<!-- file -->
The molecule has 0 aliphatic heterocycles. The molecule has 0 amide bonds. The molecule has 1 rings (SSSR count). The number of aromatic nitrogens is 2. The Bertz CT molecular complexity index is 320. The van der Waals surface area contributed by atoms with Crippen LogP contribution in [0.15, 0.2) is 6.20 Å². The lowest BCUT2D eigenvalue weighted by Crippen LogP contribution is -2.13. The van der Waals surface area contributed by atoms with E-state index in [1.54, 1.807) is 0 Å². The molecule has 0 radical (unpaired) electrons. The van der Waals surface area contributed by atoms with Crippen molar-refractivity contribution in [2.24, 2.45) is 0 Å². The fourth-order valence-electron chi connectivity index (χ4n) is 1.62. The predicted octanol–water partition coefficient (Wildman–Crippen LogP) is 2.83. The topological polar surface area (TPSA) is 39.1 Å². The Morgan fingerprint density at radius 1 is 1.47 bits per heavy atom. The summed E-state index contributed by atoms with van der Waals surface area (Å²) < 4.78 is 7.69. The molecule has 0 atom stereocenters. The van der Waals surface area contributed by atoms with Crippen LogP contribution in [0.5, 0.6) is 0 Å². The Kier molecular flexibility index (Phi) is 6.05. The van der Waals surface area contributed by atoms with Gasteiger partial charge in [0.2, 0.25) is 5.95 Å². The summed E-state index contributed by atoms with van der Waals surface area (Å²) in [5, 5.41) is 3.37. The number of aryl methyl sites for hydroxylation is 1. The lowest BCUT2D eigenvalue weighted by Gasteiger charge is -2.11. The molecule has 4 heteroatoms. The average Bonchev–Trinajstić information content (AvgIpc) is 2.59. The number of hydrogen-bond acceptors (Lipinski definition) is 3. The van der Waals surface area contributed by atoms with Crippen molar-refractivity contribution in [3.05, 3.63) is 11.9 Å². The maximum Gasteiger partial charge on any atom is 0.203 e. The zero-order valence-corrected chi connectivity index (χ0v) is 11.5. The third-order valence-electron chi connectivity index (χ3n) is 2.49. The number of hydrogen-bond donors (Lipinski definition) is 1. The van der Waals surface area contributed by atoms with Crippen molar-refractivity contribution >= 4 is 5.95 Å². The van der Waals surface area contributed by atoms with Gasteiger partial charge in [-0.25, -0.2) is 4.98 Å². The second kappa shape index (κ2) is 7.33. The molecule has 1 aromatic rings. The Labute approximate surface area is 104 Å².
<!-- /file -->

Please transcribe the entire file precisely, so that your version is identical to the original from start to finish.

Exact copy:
The molecule has 0 aliphatic heterocycles. The molecule has 0 amide bonds. The molecule has 1 rings (SSSR count). The number of aromatic nitrogens is 2. The Bertz CT molecular complexity index is 320. The van der Waals surface area contributed by atoms with Crippen LogP contribution in [0.15, 0.2) is 6.20 Å². The lowest BCUT2D eigenvalue weighted by Crippen LogP contribution is -2.13. The van der Waals surface area contributed by atoms with E-state index in [1.54, 1.807) is 0 Å². The molecule has 0 radical (unpaired) electrons. The van der Waals surface area contributed by atoms with Crippen molar-refractivity contribution in [2.24, 2.45) is 0 Å². The fourth-order valence-electron chi connectivity index (χ4n) is 1.62. The predicted octanol–water partition coefficient (Wildman–Crippen LogP) is 2.83. The topological polar surface area (TPSA) is 39.1 Å². The Morgan fingerprint density at radius 1 is 1.47 bits per heavy atom. The summed E-state index contributed by atoms with van der Waals surface area (Å²) < 4.78 is 7.69. The molecule has 0 atom stereocenters. The van der Waals surface area contributed by atoms with Crippen LogP contribution in [0.5, 0.6) is 0 Å². The Kier molecular flexibility index (Phi) is 6.05. The van der Waals surface area contributed by atoms with Gasteiger partial charge in [0.2, 0.25) is 5.95 Å². The summed E-state index contributed by atoms with van der Waals surface area (Å²) in [5, 5.41) is 3.37. The number of aryl methyl sites for hydroxylation is 1. The lowest BCUT2D eigenvalue weighted by Gasteiger charge is -2.11. The molecule has 4 heteroatoms. The average Bonchev–Trinajstić information content (AvgIpc) is 2.59. The number of hydrogen-bond acceptors (Lipinski definition) is 3. The van der Waals surface area contributed by atoms with Crippen molar-refractivity contribution in [3.05, 3.63) is 11.9 Å². The maximum Gasteiger partial charge on any atom is 0.203 e. The zero-order valence-corrected chi connectivity index (χ0v) is 11.5. The third-order valence-electron chi connectivity index (χ3n) is 2.49. The number of hydrogen-bond donors (Lipinski definition) is 1. The van der Waals surface area contributed by atoms with Crippen molar-refractivity contribution >= 4 is 5.95 Å². The van der Waals surface area contributed by atoms with Gasteiger partial charge in [-0.25, -0.2) is 4.98 Å². The second kappa shape index (κ2) is 7.33. The molecule has 1 aromatic rings. The Labute approximate surface area is 104 Å².